black bean soft tacos with pickled radishes + boozy onions

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It’s a warm, sleepy Wednesday morning. After waking at 5:30 for the morning drop off (husband, not offspring – we share one vehicle and I need it today), returning home and eating breakfast, both Loki and I have retreated to the couch in a feeble haze.

I’m still trying to be productive, slowly editing photographs from Monday’s recipe shoot whilst sipping lukewarm tea. Loki, on the other hand, succumbed to sleep as soon as his head hit the cushions. He’s now curled up beside me in what I term his ‘biscuit’ position; head tucked against his hind legs, paws curled in, spine flexed in a half moon shape against the fabric of my summer dress.

It’s a little bit adorable, if not uncomfortably warm in this relentless weather. His slow mellow breaths lend steady texture to the soundtrack of my fingers against plastic keys, occasionally changing tempo as he repositions.

Aw. It’s alright for some.

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Anyway, getting back to the reason for this recipe post – let’s talk tacos.

Soft tortillas, to be exact, filled with smoky black beans, rich guacamole, sour cream, fresh salads and the crunch of homemade spicy pickles. In my opinion, when accompanied by an ice-cold beer, you’ve reached Summer dining at its absolute best. Fresh, generous, reasonably healthy and undeniably delicious.

serve2 sauce

I realised over the weekend that it’s been a little while since I’ve posted a ‘mains dish’ on the Mess. At least eight months or so, give or take a few days.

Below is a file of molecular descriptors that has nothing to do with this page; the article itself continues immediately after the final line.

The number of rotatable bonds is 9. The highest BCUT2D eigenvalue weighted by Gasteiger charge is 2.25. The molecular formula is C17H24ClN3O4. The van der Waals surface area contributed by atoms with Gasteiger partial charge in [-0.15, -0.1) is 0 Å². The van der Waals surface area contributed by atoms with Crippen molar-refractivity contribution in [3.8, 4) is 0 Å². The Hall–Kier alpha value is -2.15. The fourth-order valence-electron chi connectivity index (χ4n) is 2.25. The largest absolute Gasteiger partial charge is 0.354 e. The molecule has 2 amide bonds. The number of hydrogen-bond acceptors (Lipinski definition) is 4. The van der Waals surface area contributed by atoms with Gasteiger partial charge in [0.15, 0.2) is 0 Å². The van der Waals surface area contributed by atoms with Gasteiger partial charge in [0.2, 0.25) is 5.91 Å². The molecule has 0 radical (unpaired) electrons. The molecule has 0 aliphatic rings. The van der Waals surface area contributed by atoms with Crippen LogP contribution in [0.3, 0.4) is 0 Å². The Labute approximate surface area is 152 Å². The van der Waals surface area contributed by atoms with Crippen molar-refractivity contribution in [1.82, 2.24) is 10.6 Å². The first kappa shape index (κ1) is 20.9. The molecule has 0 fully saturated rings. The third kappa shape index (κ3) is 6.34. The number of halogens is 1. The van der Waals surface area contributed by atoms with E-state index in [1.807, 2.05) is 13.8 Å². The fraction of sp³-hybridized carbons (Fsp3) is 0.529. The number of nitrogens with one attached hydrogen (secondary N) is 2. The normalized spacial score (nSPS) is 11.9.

After searching the archives, I’m pretty sure this post was my last substantial dinner post (from May 2015 – insert cringe). Pretty darn shameful for someone who not only eats dinner seven nights per week (well, don’t we all?) but also prefers savoury food over sweet.

aerial assembly

Yeah. I’d wax lyrical about lack of sunlight, our generally-late dinner times (we eat around 7:30 – 8pm most nights) and the patriarchy, but in all honesty, I just prefer ‘real dining’ at dinnertime. I torture my family enough on weekends with endless prop searching, food holding (check out this site and video for a laugh – Aaron assures me I’m not this bad!) and lukewarm coffee (“…don’t drink it yet! I need a photo!”) without the need for food styling on weeknights.

But as it’s summertime, the nights are long and my family are trying to help me retrieve my ‘blogging mojo’ (thanks, my loves) I’m promoting some temporary change. A slightly less styled, candid snapshot into my home on any given night: what we eat, when we eat it, exactly as I’d serve it.

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Now don’t get me wrong, I’m choosing meals that are still ‘blog worthy’ rather than five minute bowls of tuna salad, but this is definitely me on a plate. Easy to prepare, generous, lots of condiments (you get me Graz), various types of vegetable preparations (fire-roasted, fried, pickled and fresh) and a selection of ass-kicking hot sauces. Yussss.

This particular meal was prepared on a Saturday, due to the element of pickling involved. It’s not as hard as it might look, despite the multiple bowls and pickles. If your knife skills are reasonable (or if you have a mandolin with a guard) you can probably knock out all these dishes in less than two hours… including the pickles.

If you happen to keep homemade pickles in your refrigerator at all times (like me) the black beans, guac and salads can be prepared in under 60 minutes. Easy food at its finest.